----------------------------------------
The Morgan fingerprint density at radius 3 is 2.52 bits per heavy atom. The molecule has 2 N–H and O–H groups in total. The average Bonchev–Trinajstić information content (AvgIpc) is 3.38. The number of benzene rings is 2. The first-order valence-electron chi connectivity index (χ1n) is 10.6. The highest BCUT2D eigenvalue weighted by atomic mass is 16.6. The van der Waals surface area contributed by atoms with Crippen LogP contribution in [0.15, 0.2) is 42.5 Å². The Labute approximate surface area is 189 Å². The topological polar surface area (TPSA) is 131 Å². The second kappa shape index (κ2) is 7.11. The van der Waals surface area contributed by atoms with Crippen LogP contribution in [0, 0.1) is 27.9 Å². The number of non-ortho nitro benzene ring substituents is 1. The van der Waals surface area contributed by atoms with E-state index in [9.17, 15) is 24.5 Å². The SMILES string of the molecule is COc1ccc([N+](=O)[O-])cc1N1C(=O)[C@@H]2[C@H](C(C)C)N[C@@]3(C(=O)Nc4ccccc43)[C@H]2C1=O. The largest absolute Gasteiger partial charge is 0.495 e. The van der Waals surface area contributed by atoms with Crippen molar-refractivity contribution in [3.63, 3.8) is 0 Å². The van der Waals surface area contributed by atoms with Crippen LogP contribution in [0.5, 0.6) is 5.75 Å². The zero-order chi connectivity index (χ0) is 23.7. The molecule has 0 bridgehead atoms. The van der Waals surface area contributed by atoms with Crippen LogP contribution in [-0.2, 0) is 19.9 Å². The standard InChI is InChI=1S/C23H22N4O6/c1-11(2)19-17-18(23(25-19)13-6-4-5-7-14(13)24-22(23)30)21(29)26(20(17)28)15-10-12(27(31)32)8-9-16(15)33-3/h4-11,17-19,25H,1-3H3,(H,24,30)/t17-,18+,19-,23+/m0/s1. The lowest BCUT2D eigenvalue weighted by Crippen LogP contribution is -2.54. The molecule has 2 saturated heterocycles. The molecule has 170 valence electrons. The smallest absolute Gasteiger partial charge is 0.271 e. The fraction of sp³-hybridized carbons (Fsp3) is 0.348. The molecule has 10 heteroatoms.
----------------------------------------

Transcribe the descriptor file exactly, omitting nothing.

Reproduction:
The Morgan fingerprint density at radius 3 is 2.52 bits per heavy atom. The molecule has 2 N–H and O–H groups in total. The average Bonchev–Trinajstić information content (AvgIpc) is 3.38. The number of benzene rings is 2. The first-order valence-electron chi connectivity index (χ1n) is 10.6. The highest BCUT2D eigenvalue weighted by atomic mass is 16.6. The van der Waals surface area contributed by atoms with Crippen LogP contribution in [0.15, 0.2) is 42.5 Å². The Labute approximate surface area is 189 Å². The topological polar surface area (TPSA) is 131 Å². The second kappa shape index (κ2) is 7.11. The van der Waals surface area contributed by atoms with Crippen LogP contribution in [0, 0.1) is 27.9 Å². The number of non-ortho nitro benzene ring substituents is 1. The van der Waals surface area contributed by atoms with E-state index in [9.17, 15) is 24.5 Å². The SMILES string of the molecule is COc1ccc([N+](=O)[O-])cc1N1C(=O)[C@@H]2[C@H](C(C)C)N[C@@]3(C(=O)Nc4ccccc43)[C@H]2C1=O. The largest absolute Gasteiger partial charge is 0.495 e. The van der Waals surface area contributed by atoms with Crippen molar-refractivity contribution in [3.63, 3.8) is 0 Å². The van der Waals surface area contributed by atoms with Crippen LogP contribution in [0.5, 0.6) is 5.75 Å². The zero-order chi connectivity index (χ0) is 23.7. The molecule has 0 bridgehead atoms. The van der Waals surface area contributed by atoms with Crippen LogP contribution in [-0.2, 0) is 19.9 Å². The standard InChI is InChI=1S/C23H22N4O6/c1-11(2)19-17-18(23(25-19)13-6-4-5-7-14(13)24-22(23)30)21(29)26(20(17)28)15-10-12(27(31)32)8-9-16(15)33-3/h4-11,17-19,25H,1-3H3,(H,24,30)/t17-,18+,19-,23+/m0/s1. The lowest BCUT2D eigenvalue weighted by Crippen LogP contribution is -2.54. The molecule has 2 saturated heterocycles. The molecule has 170 valence electrons. The smallest absolute Gasteiger partial charge is 0.271 e. The fraction of sp³-hybridized carbons (Fsp3) is 0.348. The molecule has 10 heteroatoms.